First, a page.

With the fall of Presqu’isle, Le Boeuf, and Venango, the trade-route between Lake Erie and Fort Pitt was closed. Save for Detroit, Niagara, and Pitt, not a British fort remained in the great hinterland; and the soldiers at these three strong positions could leave the shelter of the palisades only at the risk of their lives. Meanwhile, the frontiers of the British settlements, as well as the forts, were being raided. Homes were burnt and the inmates massacred. Traders were plundered and slain. From the eastern slopes of the Alleghanies to the Mississippi no British life was safe.
THE RELIEF OF FORT PITT
On the tongue of land at the confluence of the Monongahela and Aheghany rivers stood Fort Pitt, on the site of the old French fort Duquesne. It was remote from any centre of population, but was favourably situated for defence, and so strongly garrisoned that those in charge of it had little to fear from any attempts of the Indians to capture it. Floods had recently destroyed part of the ramparts, but these had been repaired and a parapet of logs raised above them.
Captain Simeon Ecuyer, a Swiss soldier in the service of Great Britain and an officer of keen intelligence and tried courage, was in charge of Fort Pitt. He knew the Indians. He had quickly realized that danger threatened his wilderness post, and had left nothing undone to make it secure. On the fourth day of May, Ecuyer had written to Colonel Henry Bouquet, who was stationed at Philadelphia, saying that he had received word from Gladwyn that he ‘was surrounded by rascals.’ Ecuyer did not treat this alarm lightly. He not only repaired the ramparts and made them stronger, but also erected palisades within them to surround the dwellings. Everything near the fort that could give shelter to a lurking foe was levelled to the ground. There were in Fort Pitt at this time about a hundred women and their children—families of settlers who had come to the fertile Ohio valley to take up homes. These were provided with shelter in houses made shot-proof. Small-pox had broken out in the garrison, and a hospital was prepared under the drawbridge, where the patients in time of siege would be in no danger from musket-balls or arrows. But the best defence of Fort Pitt was the capacity of Ecuyer—brave, humorous, foresighted; a host in himself—giving courage to his men and making even the women and children think lightly of the power of the Indians.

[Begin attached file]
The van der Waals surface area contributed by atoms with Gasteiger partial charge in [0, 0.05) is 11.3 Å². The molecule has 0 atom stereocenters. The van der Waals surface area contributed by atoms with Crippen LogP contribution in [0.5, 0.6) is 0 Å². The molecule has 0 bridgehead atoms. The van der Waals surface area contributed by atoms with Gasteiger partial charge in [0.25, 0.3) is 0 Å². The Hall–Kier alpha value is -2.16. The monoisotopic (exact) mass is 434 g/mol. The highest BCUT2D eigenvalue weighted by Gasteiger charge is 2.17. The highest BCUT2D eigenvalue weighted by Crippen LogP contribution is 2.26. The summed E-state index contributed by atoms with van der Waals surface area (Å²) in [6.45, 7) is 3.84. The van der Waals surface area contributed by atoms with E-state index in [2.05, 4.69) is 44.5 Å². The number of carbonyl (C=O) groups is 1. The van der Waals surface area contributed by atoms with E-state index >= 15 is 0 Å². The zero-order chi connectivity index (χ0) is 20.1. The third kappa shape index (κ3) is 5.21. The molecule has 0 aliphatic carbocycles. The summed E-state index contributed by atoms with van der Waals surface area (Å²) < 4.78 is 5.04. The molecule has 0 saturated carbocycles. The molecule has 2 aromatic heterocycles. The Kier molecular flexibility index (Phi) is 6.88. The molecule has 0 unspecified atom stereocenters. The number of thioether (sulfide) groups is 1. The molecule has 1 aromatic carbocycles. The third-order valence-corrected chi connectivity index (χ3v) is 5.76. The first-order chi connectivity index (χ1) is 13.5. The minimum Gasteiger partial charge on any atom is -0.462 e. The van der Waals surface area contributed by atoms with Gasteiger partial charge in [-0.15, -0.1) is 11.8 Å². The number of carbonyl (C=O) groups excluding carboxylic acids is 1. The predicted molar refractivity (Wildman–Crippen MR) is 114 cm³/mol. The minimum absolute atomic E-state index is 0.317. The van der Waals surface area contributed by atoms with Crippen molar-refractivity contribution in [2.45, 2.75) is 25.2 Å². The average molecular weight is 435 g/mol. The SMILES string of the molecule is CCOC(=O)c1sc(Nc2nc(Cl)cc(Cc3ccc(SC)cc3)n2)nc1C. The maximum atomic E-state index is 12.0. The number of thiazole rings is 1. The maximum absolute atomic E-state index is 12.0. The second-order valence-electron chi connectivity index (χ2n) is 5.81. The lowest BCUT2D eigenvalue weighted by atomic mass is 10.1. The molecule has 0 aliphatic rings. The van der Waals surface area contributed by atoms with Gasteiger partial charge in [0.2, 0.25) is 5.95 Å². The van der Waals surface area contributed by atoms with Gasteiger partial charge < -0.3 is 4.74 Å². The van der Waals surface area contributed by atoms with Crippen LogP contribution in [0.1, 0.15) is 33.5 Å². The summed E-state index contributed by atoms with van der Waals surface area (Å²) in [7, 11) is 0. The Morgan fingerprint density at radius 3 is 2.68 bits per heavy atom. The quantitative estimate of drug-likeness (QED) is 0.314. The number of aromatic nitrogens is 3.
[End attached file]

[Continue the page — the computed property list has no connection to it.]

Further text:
It was nearly three weeks after the siege of Detroit had begun that the savages appeared in force about Fort Pitt. On May 27 a large band of Indians came down the Alleghany bearing packs of furs, in payment for which they demanded guns, knives, tomahawks, powder, and shot, and would take nothing else. Soon after their departure word was brought to Ecuyer of the murder of some traders and settlers not far from the fort. From that time until the beginning